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Cambridge History of American Literature: volume 3 (ed. Trent, William Peterfield, 1862-1939., Erskine, John, 1879-1951., Sherman, Stuart Pratt, 1881-1926., Van Doren, Carl, 1885-1950.), Book III (continued) (search)
n included in Henry Ward Beecher's Plymouth collection of 1852. With the organization of the 12th Massachusetts Infantry in 1861 two Maine men in the second battalion introduced to camp Say brothers, will you meet us, On Canaan's happy shore? To this melody the glee club of the unit evolved a set of verses half applied to one of their own members, a Scotch John Brown. When these words became the characteristic song of the regiment, the officers tried in vain to have the words applied to Ellsworth, the first Northern commissioned officer who had fallen in the War. Inevitably many new versions were composed on John Brown of Ossawatomie—by H. H. Brownell, Edna Dean Proctor, Charles Sprague Hall, and anonymous writers; and from these developed variants beyond recall. The hymn had become a war ballad of widest popularity; but the ballad was to be rehabilitated as a hymn again. This occurred when Julia Ward Howe, one of a party to visit the Army of the Potomac in December, 1861, was ur
Cambridge History of American Literature: volume 3 (ed. Trent, William Peterfield, 1862-1939., Erskine, John, 1879-1951., Sherman, Stuart Pratt, 1881-1926., Van Doren, Carl, 1885-1950.), Index (search)
nts of geography (Morse), 401 Elements of political economy (Newman), 434 Elements of political economy (Perry), 435 Elements of political economy (Raymond), 431 Elements of political economy (Wayland), 434 Elfin knight, the, 507 El Gringo, 132 Eliot, Chas. W., 177, 239, 354, 417 Eliot, Jared, 427 Eliot, John, 389, 575 Ellet, Charles, Jr., 434 Elliott, A. Marshall, 459 Elliott, Maxine, 283 Elliott, T. C., 137 Ellis, A. J., 462 Ellis, Edward S., 66 Ellsworth, 496 Elsie Venner, 306, 416 Ely, R. T., 442 Emerson, E. W., 306 n. Emerson, R. W., 12, 34, 47, 99, 100, 109, 112, 113, 115, 118, 120, 121, 122, 26, 127, 248, 249, 254, 258, 305, 306, 415, 417, 452, 472, 488, 523, 530, 550, 570 Emerson's magazine, 314 Emigrant's guide to the Gold Mines, the, 145 Emigration and immigration, 442 Emmett, Dan D., 495 Emmy Lou, 420 Emory, W. H., 144, 153 Enamoured Architect of Airy rhyme, 37 Encyclopedia of the philosophical sciences, t
James Parton, The life of Horace Greeley, Chapter 19: the Tribune continues. (search)
s of the Tribune, pausing, here and there, when something of interest respecting its editor catches our eye. Greeley and McElrath, we observe, are engaged, somewhat extensively, in the business of publishing books. The Whig almanac appears every year, and sells from fifteen to twenty thousand copies. It contains statistics without end, and much literature of what may be called the Franklin School—short, practical articles on agriculture, economy, and morals. Travels on the Prairies, Ellsworth's Agricultural Geology, Lardner's lectures, Life and speeches of Henry Clay, Tracts on the Tariff by Horace Greeley, The farmers' library, are among the works published by Greeley and McElrath in the years 1843 and 1844. The business was not profitable, I believe, and gradually the firm relinquished all their publications, except only the Tribune and Almanac. September 1st, 1843, the Evening Tribune began; the Semi-Weekly, May 17th, 1845. Carlyle's Past and Present, one of the three o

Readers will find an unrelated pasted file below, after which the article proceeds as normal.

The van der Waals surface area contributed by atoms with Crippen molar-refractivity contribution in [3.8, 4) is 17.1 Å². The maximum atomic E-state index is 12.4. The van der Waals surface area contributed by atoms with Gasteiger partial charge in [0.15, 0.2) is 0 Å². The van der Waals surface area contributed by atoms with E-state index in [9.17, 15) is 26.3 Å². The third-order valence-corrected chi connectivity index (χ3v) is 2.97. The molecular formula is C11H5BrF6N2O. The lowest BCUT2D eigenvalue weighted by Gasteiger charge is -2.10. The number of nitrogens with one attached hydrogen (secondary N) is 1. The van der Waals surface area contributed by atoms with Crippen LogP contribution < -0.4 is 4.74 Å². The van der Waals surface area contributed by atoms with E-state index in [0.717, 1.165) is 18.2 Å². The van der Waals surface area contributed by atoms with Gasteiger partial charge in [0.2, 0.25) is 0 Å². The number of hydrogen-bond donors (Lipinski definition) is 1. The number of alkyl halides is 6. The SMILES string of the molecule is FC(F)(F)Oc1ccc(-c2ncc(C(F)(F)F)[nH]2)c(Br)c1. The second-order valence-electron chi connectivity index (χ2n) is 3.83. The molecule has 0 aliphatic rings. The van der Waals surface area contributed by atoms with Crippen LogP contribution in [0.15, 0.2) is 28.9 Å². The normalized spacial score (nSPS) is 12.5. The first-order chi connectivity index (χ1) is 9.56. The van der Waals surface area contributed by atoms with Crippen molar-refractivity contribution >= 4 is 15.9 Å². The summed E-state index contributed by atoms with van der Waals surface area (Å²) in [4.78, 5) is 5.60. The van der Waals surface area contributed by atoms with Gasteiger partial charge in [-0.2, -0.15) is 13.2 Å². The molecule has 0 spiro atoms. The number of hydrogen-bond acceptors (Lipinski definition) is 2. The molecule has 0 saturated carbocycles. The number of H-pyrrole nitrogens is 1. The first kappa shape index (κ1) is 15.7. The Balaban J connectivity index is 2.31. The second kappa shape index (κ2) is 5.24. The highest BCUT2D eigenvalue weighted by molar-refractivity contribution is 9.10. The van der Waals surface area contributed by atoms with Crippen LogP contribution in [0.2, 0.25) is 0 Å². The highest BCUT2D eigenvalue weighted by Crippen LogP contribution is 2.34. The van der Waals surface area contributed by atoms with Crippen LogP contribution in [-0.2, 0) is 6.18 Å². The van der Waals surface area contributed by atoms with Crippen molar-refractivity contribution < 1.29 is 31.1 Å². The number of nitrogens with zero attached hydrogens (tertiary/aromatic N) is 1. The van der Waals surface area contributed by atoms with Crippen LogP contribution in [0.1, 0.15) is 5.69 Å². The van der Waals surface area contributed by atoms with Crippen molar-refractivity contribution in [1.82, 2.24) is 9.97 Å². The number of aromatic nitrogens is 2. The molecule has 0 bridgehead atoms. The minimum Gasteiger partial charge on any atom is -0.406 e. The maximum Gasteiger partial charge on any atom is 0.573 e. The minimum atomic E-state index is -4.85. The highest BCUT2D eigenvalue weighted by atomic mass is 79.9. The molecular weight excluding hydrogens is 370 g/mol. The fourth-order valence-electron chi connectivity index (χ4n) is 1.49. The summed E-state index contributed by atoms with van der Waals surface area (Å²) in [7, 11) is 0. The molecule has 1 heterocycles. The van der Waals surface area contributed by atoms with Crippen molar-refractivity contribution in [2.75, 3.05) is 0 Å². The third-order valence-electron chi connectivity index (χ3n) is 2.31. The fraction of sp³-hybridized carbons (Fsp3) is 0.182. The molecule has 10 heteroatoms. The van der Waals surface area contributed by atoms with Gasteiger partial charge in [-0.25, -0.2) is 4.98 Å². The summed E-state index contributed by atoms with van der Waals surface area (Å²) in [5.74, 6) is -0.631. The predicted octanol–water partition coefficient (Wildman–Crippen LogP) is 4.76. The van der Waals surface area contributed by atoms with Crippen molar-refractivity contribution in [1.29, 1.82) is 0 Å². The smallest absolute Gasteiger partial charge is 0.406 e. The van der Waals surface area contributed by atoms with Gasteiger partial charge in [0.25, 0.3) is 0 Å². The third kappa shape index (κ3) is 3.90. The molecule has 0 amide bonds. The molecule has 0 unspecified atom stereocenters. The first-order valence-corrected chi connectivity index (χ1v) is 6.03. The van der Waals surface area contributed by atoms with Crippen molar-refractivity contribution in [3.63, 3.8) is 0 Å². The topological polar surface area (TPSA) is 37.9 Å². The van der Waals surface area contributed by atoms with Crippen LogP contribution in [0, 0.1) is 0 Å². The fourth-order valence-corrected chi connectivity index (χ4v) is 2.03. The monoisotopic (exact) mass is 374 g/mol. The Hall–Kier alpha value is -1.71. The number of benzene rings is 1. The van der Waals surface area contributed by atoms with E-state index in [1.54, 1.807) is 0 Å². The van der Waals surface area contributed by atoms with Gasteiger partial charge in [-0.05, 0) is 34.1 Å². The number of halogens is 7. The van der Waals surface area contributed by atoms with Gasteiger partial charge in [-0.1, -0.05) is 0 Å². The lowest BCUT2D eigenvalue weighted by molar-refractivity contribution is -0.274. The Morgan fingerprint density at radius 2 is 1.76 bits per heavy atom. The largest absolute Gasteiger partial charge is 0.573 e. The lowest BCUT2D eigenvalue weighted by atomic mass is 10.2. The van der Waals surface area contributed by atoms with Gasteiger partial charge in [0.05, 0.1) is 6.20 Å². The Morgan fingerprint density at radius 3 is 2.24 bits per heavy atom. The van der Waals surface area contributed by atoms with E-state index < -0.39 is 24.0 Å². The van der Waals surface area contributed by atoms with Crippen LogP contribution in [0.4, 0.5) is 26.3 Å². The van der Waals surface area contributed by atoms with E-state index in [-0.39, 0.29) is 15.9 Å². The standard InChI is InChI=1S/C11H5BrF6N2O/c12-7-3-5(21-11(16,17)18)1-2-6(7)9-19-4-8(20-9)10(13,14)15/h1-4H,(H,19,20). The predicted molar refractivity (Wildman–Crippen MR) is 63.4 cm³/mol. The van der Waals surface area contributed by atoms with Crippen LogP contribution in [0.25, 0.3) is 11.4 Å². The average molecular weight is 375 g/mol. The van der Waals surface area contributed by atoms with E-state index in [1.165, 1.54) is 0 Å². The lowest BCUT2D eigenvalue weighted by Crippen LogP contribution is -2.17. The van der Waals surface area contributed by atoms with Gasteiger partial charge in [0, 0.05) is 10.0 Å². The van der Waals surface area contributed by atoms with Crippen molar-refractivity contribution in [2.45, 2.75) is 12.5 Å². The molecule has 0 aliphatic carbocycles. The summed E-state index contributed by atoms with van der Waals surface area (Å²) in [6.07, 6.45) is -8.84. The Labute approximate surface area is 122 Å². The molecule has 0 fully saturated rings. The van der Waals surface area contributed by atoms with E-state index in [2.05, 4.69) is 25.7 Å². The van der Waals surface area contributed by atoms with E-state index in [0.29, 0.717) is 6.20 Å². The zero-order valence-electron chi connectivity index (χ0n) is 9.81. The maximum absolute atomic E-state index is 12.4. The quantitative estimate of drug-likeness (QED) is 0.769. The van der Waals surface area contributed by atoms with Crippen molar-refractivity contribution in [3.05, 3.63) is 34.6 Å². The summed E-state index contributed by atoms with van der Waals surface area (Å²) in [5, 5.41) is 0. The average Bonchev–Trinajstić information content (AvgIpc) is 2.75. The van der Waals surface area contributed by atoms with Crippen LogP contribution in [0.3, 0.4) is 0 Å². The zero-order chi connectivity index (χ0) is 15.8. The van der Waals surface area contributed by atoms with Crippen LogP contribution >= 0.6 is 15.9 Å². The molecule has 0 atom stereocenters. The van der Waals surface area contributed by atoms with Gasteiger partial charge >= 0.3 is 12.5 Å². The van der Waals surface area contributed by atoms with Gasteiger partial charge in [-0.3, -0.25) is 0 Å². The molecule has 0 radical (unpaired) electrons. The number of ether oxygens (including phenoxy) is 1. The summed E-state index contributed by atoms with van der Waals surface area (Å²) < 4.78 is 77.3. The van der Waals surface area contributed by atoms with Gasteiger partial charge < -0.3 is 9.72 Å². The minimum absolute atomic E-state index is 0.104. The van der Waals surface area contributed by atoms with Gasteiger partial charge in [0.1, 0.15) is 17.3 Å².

William Swinton, Campaigns of the Army of the Potomac, chapter 2 (search)
to Alexandria, situate on the right bank of the Potomac, and four or five miles below Washington. The city of Alexandria, and the Heights of Arlington, opposite Washington, with the intermediate connecting points, were seized without opposition. A few troopers, that held the town as an outpost of the force at Manassas, were captured; the remainder galloped off to bear the weighty tidings. The bloodless initiation of operations was beclouded by but one event, the murder of the young Colonel Ellsworth, of the Fire Zouaves, who was shot by a citizen within a hotel of the town of Alexandria, while bearing away a Confederate flag, which he had hauled down from the cupola of the building. Powerful earthworks, as tetes-de-pont to the Long Bridge and Aqueduct, were immediately constructed by the engineers; and forts were laid out to cover the approaches to Alexandria and Arlington. These formed the initiation of the system of Defences of Washington. Barnard: Report of Engineer Operat
William Swinton, Campaigns of the Army of the Potomac, Index. (search)
forcements to Sheridan, 593. Dufour on army corps, 64; on passage of the Adda by Prince Eugene, 416. Early attacked before Fort Stevens, and driven, 527; advances towards Washington, 527; burned Baltimere and Ohio Railroad viaduct, 527; retired across the Potomac, 527; expedition at Frederick, Maryland, via Hagerstown, 526; operations in the Shenandoah Valley, 554; at battle of Winchester, 556: at battle of Cedar Creek, 561; address to army after his defeat at Middletown, 563. Ellsworth, Colonel, shot at Alexandria, Virginia, 30. Emmettsburg, see Gettysburg. Ewell rejoined Jackson after defeat of Bristoe Station, 180; advances into Maryland and Pennsylvania, 319; at Chambersburg, Carlisle, Gettysburg, and York, 320; at Mine Run, 391; his corps captured at Sailor's Creek, 610. Exterior line, the Federal, in Virginia, 44. Fairfax Courthouse abandoned by Confederates, 47. Fair Oaks, the battle of, 128; Confederate report of—Johnston's reasons for attack, 131; battl